The vote is set to take place next week over a Project Labor Agreement for a power plant project in Lodi.
The Northern California Power Agency (NCPA) seeks to adopt an agreement that would bar fair and open competition for labor bids on the project, based on the threats of labor unions.
It appears a vote will be pushed through in favor of the agreement, with a number of bizarre twists along the way.
The decision on whether or not to adopt the agreement was already voted on last week, resulting in a 3-3 tie with five abstentions and nine absences. Following the meeting, it was announced that there was no quorum, and the issue will be voted on again on Nov. 2.
The NCPA is jockeying for a change of voting based upon politicking those who weren’t there that it believes would vote in favor of the special interest agreement.
NCPA staff even e-mailed its voting members a list of “Not for Distribution Talking Points” with a blatant pro-labor agreement stance in preparation for the vote. There was no attempt to offer arguments for and against the policy, just rhetorical arguments advocating for a policy that wastes public money.
A Commissioner’s Take
Doug Crane, who is in his fifth year as the City of Ukiah’s NCPA Commissioner, voted against the agreement last week but expects the NCPA will get the outcome it’s seeking.
So why would any organization choose to shorten its list of potential bidders when the goal should be to find the highest quality of work at the lowest bid?
Well, it’s more about what the unions want.
“Its not about what’s right or what’s fair,” Crane said. “It’s about who has the most power and who can extort the most. It’s a simple shakedown in my opinion.”
Shakedown is certainly one way of putting it.
Unions have essentially blackmailed the NCPA with threats of delaying the project by blocking the California Energy Commission’s permit for power plant construction if a Labor Agreement was not adopted. It is a practice commonly referred to as “Greenmail.”
The unions use the California Environmental Quality Act (CEQA) and seek to delay the project on environmental grounds. Once the target agency agrees to the Project Labor Agreement, the environmental objections are withdrawn, thus the term “Greenmail.”
In addition to the barring of qualified bidders, this Project Labor Agreement includes a $150,000 payment to the union’s slush fund.
Sound fishy yet?
“They’d rather pay extortion than stand up and do the right thing,” Crane said. “The right thing is to say, ‘Are we going to get blackmailed or are we going to stand up?’”
While unions try to allege otherwise, this isn’t a union vs. non-union issue. If union labor can put together a better project at a lower bid, it will win the project. It should be that simple.
Prohibiting Project Labor Agreements
In a phone conversation with NCPA Assistant General Manager Jane Cirrincione, she told PublicCEO that the two significant benefits of the Project Labor Agreement were 1) a no-strike clause and 2) that labor jobs would be awarded to those workers in a 50-mile radius.
What remains unclear, however, is why those couldn’t be included in any standard Request For Proposal?
It’s absolutely possible.
So possible, in fact, that the Orange County Board of Supervisors voted unanimously on Tuesday to approve a resolution that will prohibit the requirement of labor agreements on county projects. Fresno also prohibits them.
Author of the O.C. ordinance, Professor of Law Mario Mainero, is the senior policy adviser for County Supervisor John Moorlach. He said the major point of not allowing Project Labor Agreements was simple: to level the playing field.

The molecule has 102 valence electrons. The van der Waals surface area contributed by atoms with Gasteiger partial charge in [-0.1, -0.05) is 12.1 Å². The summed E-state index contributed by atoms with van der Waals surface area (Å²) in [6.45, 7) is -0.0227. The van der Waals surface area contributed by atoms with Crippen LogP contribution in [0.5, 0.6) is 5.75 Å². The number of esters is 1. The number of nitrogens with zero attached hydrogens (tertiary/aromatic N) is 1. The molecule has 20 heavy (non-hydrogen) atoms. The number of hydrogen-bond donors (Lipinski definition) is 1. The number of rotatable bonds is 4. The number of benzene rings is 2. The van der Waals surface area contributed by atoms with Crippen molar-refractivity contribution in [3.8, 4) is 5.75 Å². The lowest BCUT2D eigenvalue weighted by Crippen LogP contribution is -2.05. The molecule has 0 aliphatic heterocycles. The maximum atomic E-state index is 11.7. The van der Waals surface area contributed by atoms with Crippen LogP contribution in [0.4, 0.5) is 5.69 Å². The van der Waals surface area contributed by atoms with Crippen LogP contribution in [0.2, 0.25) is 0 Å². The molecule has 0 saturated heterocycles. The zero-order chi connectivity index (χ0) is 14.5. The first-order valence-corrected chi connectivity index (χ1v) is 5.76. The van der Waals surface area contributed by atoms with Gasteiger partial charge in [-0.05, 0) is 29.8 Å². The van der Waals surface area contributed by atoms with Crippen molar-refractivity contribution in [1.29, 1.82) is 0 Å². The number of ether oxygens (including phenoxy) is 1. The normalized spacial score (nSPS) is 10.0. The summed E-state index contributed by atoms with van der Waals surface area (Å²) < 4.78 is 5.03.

“I think that’s just better policy,” Mainero said in a phone interview. “Just like everyone else in the market, be competitive and come up with the best price and you’re going to get the job.”
If Orange County and Fresno can build multi-million dollar projects without a need for Project Labor Agreements, why can’t the NCPA?
The truth is that it can.
And given the fact that local governments throughout California are laying off employees, including those who are members of NCPA, it’s unconscionable to think that any overspending is an appropriate way to spend taxpayer money.
And the issue isn’t even about wages. The State Prevailing Wage must be paid on this project, with or without a Project Labor Agreement, according to NCPA’s “Talking Points.”
Still A Chance To Say No
Instead, decision-makers at the NCPA are knuckling to pressure that in any other context would be considered extortion.
“Looking at it from the standpoint of small community, I’m not thrilled,” Crane said, “We get saddled with additional costs based upon this essentially legalized racketeering.”
With a total project price tag of $432 million, and an estimated $60 million dedicated to labor, it would seem there might be a closer eye on spending ratepayer money most efficiently. The increased costs of this project due to the Project Labor Agreement will result in higher than necessary utility rates for customers. So as taxpayers, they’re being forced to pay more to fund the project and their rates will be higher as well.
It’s this lack of public accountability that has given government a black eye. And with local agencies already mired in red ink, how can an organization explain not opening up the bidding process to potential lower bids?
The fact is that all the alleged benefits within the Project Labor Agreement can be accomplished through a fair and open process that results in a binding contract. Businesses, union and non-union, do it everyday.
But that doesn’t appear to matter to the staff at the NCPA. Maybe it’s because they’re not accountable to voters and they’ve worked hard to keep this out of the public eye.
It will be offensive to hard-working taxpayers and an embarrassment to commissioners if this second chance vote is in favor of this agreement.
James Spencer can be e-mailed at firstname.lastname@example.org